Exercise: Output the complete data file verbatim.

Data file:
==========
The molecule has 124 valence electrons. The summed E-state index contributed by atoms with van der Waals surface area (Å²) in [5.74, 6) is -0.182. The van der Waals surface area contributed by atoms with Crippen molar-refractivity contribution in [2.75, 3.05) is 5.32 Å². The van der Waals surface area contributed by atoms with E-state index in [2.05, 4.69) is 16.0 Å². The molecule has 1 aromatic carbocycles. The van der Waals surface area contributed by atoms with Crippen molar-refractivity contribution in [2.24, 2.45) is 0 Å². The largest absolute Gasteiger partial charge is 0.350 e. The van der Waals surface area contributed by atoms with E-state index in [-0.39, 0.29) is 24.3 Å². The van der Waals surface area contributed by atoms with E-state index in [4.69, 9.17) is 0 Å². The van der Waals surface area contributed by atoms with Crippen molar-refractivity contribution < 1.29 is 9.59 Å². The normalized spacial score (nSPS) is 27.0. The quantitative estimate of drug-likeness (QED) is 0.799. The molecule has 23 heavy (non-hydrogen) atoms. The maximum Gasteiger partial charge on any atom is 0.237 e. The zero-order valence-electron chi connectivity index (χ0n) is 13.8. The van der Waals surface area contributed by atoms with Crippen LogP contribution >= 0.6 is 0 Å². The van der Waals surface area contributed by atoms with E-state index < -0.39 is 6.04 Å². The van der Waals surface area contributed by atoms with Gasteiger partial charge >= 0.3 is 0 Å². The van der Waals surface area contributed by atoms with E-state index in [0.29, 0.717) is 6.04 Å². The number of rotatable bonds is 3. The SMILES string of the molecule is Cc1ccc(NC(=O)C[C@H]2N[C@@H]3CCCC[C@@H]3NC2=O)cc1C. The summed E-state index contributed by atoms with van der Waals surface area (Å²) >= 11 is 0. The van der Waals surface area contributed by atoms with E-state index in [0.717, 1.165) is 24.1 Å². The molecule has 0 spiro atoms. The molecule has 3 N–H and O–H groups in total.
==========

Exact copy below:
The molecule has 124 valence electrons. The summed E-state index contributed by atoms with van der Waals surface area (Å²) in [5.74, 6) is -0.182. The van der Waals surface area contributed by atoms with Crippen molar-refractivity contribution in [2.75, 3.05) is 5.32 Å². The van der Waals surface area contributed by atoms with E-state index in [2.05, 4.69) is 16.0 Å². The molecule has 1 aromatic carbocycles. The van der Waals surface area contributed by atoms with Crippen molar-refractivity contribution in [2.24, 2.45) is 0 Å². The largest absolute Gasteiger partial charge is 0.350 e. The van der Waals surface area contributed by atoms with E-state index in [-0.39, 0.29) is 24.3 Å². The van der Waals surface area contributed by atoms with E-state index in [4.69, 9.17) is 0 Å². The van der Waals surface area contributed by atoms with Crippen molar-refractivity contribution < 1.29 is 9.59 Å². The normalized spacial score (nSPS) is 27.0. The quantitative estimate of drug-likeness (QED) is 0.799. The molecule has 23 heavy (non-hydrogen) atoms. The maximum Gasteiger partial charge on any atom is 0.237 e. The zero-order valence-electron chi connectivity index (χ0n) is 13.8. The van der Waals surface area contributed by atoms with Crippen LogP contribution >= 0.6 is 0 Å². The van der Waals surface area contributed by atoms with E-state index < -0.39 is 6.04 Å². The van der Waals surface area contributed by atoms with Gasteiger partial charge >= 0.3 is 0 Å². The van der Waals surface area contributed by atoms with E-state index in [0.29, 0.717) is 6.04 Å². The number of rotatable bonds is 3. The SMILES string of the molecule is Cc1ccc(NC(=O)C[C@H]2N[C@@H]3CCCC[C@@H]3NC2=O)cc1C. The summed E-state index contributed by atoms with van der Waals surface area (Å²) >= 11 is 0. The van der Waals surface area contributed by atoms with E-state index in [0.717, 1.165) is 24.1 Å². The molecule has 0 spiro atoms. The molecule has 3 N–H and O–H groups in total.